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DURING my stay at Rio, I had an opportunity of seeing several intelligent gentlemen, who had long been residents of the country; I am indebted to them for much information relative to the political state of this empire. Brazil, though quiet at the time of our visit, will long be destined to outbreaks and alarms, either from local oppression or some slight political movements. The people for the most part take very little interest in politics, or in the general welfare of the state. As yet, their habits make them averse to mental exertions, and they generally prefer their own ease, which precludes them from engaging in political excitement. They are not yet sufficiently advanced in civilization and education, so far as regards the mass of the population, to rise from the mental degradation which the policy of the mother country entailed upon them. The Brazilians, from the character I have received of them, are very ceremonious and punctilious, susceptible of flattery, suspicious yet courteous, selfish, cunning; assuming frankness and generosity, timid, unsteady in purpose, and without any large and comprehensive views. What is claimed from them as a right in a bold and confident manner, is readily yielded, while often through their ignorance they become presumptuous. The people are farther advanced in morals and intelligence than their government, but as yet they are not sufficiently enlightened to know their power. They are slow to act, and appear very patient under oppression. Long endurance of despotism has made them so. The new constitution was adopted in 1825. This secured the legislative power from further interruption, and achieved a complete victory over the bayonets and tyranny of Don Pedro, by forcing him,

through the threats of the people and his fears, to grant a more liberal constitution. Political freedom seems to have made rapid advance. ment through the freedom of the press, and the voice of liberty may be said to have been heard. At first it was listened to with apprehensions, and its meaning but imperfectly understood. Although many years have since passed, the people have scarcely more than begun to feel that they possess individual rights, and for the most part yield a blind obedience to the laws. This is true as respects the population of the seaports; but in the country, the population being sparse, communication of every kind is difficult, and social intercourse embarrassed by early habits and customs. The advantages of a free and frequent interchange of sentiments are in consequence almost entirely unknown. A long time will probably elapse before there will be any political struggle among them. They are prospering in their private concerns, and contented without any ambition to advance themselves in political knowledge, or to meddle with the concerns of the government, except in their local operation. The state of society in the interior is very much of this character, and consequently the affairs of the country have suffered little derangement from the difficulties which have occurred, and mal-administration under the different sovereigns who have held rule for the last thirty years. Through part of this time a rapid decline was experienced in the national prosperity, which led to the abdication of the late Emperor Pedro I. The whole political machine by which the government is administered is uncouth and awkward, being composed of a mixture of feudal notions with the refinements of modern times. It is moved and sustained more by the habit of obeying the laws, than by skill and judgment in administering them. There is an entire absence of all force, moral as well as physical, to sustain the government; yet to this in a great measure is it to be ascribed, that the country has not become a prey to anarchy and confusion. Combined with the above causes, is the jealousy that exists among the parties who have been called to office, and which prevents self-aggrandizement. Pretensions have been at times asserted, dangerous to public tranquillity and threatening the subversion of the established order of things. These have been promoted by the disaffected and discontented, principally composed of or countenanced by those persons who, after the departure of Don Pedro I., remained in the country, and who, having lost their importance with their offices, returned to private life, with their pride wounded, their fortunes and reputation impaired and injured, and themselves dissatisfied with their condition. These persons have sought every occasion to disturb the even current of events, and to array themselves against the power of the state, wielded as they deem it to be, by plebeian usurpation of the royal prerogative; but hitherto they have failed. Causes of dissatisfaction are not wanting to produce discontent. They are indeed numerous, and among them are a total want of justice in the administration of the laws; the neglect of all petitions for political reform and the remedy of abuses; the onerous and injurious regulations imposed by the government; and the haughty conduct and absolute power of those who hold office. Notwithstanding all these discouragements, well-informed residents perceive an improvement within the last few years, on the part of the government and of the people also. The establishment of a public press has had its effect in producing this change, by enlightening the public mind, and will gradually acquire the same control here that it exercises elsewhere; and education is better attended to than it used to be, although as yet it is far in the background. According to the best information, the present government was established by, and is under the guidance of, a few leading men, a small party in Rio, who manage all the political concerns of the empire. They seem to act without any desire of personal aggrandizement, and apparently without ambition to be distinguished beyond the circle of their party. From what has already been said of the interior and the character of its inhabitants, it will be seen that there is no great difficulty in managing the provinces by means of a few influential men, and thus the whole power seems concentrated within the city of Rio, where it is easy to direct things to the issue that they may desire. It was this party which overthrew or effected the reform in the constitution under Don Pedro I. in 1823, and established the new Congress, consisting of a senatorial body of fifty, who were chosen for life, and of one hundred deputies, for three years. The reformed constitution provided that the succession should devolve on the eldest son of Pedro I., during whose minority there should be three regents chosen for life. Things went on badly after the beginning of the new order of government, principally in consequence of the disastrous Banda Oriental war, which caused a great sacrifice of money and resources, deranged the currency, and involved the nation in debt. In 1831, Don Pedro abdicated the throne, and went to Europe; the regency came into power, and this band of leading men formed themselves into an opposition to the government. They succeeded in making some important changes, setting aside the three regents for life, substituting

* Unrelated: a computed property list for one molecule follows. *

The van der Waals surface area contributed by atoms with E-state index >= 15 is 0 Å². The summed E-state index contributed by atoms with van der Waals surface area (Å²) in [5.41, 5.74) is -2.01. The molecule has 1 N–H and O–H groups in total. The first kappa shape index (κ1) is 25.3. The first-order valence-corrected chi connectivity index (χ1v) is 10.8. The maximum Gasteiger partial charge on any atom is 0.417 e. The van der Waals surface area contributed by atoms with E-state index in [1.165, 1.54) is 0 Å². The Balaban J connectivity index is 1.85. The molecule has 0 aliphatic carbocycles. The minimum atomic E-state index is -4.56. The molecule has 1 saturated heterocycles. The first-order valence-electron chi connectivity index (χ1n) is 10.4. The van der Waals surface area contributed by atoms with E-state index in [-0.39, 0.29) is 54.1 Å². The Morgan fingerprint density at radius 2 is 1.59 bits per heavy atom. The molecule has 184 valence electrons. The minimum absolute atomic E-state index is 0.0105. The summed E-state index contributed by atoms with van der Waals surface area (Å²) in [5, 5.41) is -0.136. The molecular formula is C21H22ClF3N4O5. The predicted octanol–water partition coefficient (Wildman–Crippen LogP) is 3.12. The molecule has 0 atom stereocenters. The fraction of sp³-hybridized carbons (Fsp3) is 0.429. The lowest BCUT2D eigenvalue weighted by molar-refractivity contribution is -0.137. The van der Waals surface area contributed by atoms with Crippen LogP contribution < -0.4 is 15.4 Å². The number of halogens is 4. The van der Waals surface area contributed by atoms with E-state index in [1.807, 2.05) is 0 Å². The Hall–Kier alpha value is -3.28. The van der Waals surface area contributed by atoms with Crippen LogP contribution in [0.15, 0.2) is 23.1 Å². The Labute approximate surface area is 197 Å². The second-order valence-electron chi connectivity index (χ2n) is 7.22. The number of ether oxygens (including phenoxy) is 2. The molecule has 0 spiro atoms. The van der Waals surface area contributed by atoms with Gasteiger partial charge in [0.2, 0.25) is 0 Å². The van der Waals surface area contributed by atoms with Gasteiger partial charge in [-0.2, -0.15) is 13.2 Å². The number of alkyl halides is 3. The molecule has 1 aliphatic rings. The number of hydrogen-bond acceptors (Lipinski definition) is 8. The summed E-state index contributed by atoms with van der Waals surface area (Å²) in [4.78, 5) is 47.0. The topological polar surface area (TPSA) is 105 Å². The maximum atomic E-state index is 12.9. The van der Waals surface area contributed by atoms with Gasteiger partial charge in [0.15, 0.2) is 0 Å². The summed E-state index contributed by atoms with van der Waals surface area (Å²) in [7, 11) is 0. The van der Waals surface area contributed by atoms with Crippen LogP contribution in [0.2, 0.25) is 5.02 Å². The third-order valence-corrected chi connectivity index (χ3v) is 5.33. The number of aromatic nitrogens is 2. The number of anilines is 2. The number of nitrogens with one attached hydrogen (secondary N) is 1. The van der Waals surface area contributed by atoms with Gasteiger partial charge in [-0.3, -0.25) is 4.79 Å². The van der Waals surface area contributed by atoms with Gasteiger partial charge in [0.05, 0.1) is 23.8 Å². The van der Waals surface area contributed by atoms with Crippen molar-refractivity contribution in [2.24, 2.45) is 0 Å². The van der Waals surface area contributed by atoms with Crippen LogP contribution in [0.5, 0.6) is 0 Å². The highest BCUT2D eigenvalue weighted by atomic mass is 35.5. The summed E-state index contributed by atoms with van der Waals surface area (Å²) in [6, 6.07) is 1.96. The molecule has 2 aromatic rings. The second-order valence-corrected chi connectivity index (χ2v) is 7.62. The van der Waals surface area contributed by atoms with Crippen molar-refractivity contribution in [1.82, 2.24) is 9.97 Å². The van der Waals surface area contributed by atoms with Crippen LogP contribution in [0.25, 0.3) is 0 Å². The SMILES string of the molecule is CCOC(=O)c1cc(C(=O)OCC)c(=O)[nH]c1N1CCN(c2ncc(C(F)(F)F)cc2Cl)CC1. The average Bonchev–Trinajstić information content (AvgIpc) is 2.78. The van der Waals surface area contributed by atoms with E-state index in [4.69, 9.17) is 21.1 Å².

one elected for four years, and introducing a federal system, which WOL. I. 11